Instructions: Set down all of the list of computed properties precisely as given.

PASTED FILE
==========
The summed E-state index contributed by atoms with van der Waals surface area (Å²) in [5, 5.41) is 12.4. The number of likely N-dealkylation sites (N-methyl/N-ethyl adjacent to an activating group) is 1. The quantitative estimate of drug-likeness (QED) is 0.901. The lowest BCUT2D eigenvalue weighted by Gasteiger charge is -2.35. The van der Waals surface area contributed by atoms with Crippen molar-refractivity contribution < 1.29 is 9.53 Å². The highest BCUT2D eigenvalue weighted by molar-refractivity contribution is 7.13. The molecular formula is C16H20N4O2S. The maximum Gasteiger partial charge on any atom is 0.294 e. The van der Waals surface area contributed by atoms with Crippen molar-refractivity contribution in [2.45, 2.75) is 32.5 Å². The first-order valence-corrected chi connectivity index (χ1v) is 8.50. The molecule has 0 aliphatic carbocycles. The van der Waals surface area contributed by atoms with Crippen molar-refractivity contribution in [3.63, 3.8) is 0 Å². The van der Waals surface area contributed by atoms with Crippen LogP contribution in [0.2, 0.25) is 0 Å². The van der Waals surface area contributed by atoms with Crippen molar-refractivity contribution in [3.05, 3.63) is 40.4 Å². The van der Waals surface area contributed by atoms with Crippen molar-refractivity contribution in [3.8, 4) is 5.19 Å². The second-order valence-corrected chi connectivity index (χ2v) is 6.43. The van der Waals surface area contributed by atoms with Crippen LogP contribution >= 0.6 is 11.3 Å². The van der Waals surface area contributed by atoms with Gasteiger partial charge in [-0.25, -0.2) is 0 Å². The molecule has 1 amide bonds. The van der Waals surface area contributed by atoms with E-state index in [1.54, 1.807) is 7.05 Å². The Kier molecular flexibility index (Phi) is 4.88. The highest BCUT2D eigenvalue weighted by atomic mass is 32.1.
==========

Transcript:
The summed E-state index contributed by atoms with van der Waals surface area (Å²) in [5, 5.41) is 12.4. The number of likely N-dealkylation sites (N-methyl/N-ethyl adjacent to an activating group) is 1. The quantitative estimate of drug-likeness (QED) is 0.901. The lowest BCUT2D eigenvalue weighted by Gasteiger charge is -2.35. The van der Waals surface area contributed by atoms with Crippen molar-refractivity contribution < 1.29 is 9.53 Å². The highest BCUT2D eigenvalue weighted by molar-refractivity contribution is 7.13. The molecular formula is C16H20N4O2S. The maximum Gasteiger partial charge on any atom is 0.294 e. The van der Waals surface area contributed by atoms with Crippen molar-refractivity contribution in [2.45, 2.75) is 32.5 Å². The first-order valence-corrected chi connectivity index (χ1v) is 8.50. The molecule has 0 aliphatic carbocycles. The van der Waals surface area contributed by atoms with Crippen molar-refractivity contribution in [3.63, 3.8) is 0 Å². The van der Waals surface area contributed by atoms with Crippen LogP contribution in [0.2, 0.25) is 0 Å². The van der Waals surface area contributed by atoms with Crippen molar-refractivity contribution in [3.05, 3.63) is 40.4 Å². The van der Waals surface area contributed by atoms with Crippen molar-refractivity contribution in [3.8, 4) is 5.19 Å². The second-order valence-corrected chi connectivity index (χ2v) is 6.43. The van der Waals surface area contributed by atoms with Crippen LogP contribution >= 0.6 is 11.3 Å². The van der Waals surface area contributed by atoms with Gasteiger partial charge in [-0.25, -0.2) is 0 Å². The molecule has 1 amide bonds. The van der Waals surface area contributed by atoms with E-state index in [1.54, 1.807) is 7.05 Å². The Kier molecular flexibility index (Phi) is 4.88. The highest BCUT2D eigenvalue weighted by atomic mass is 32.1.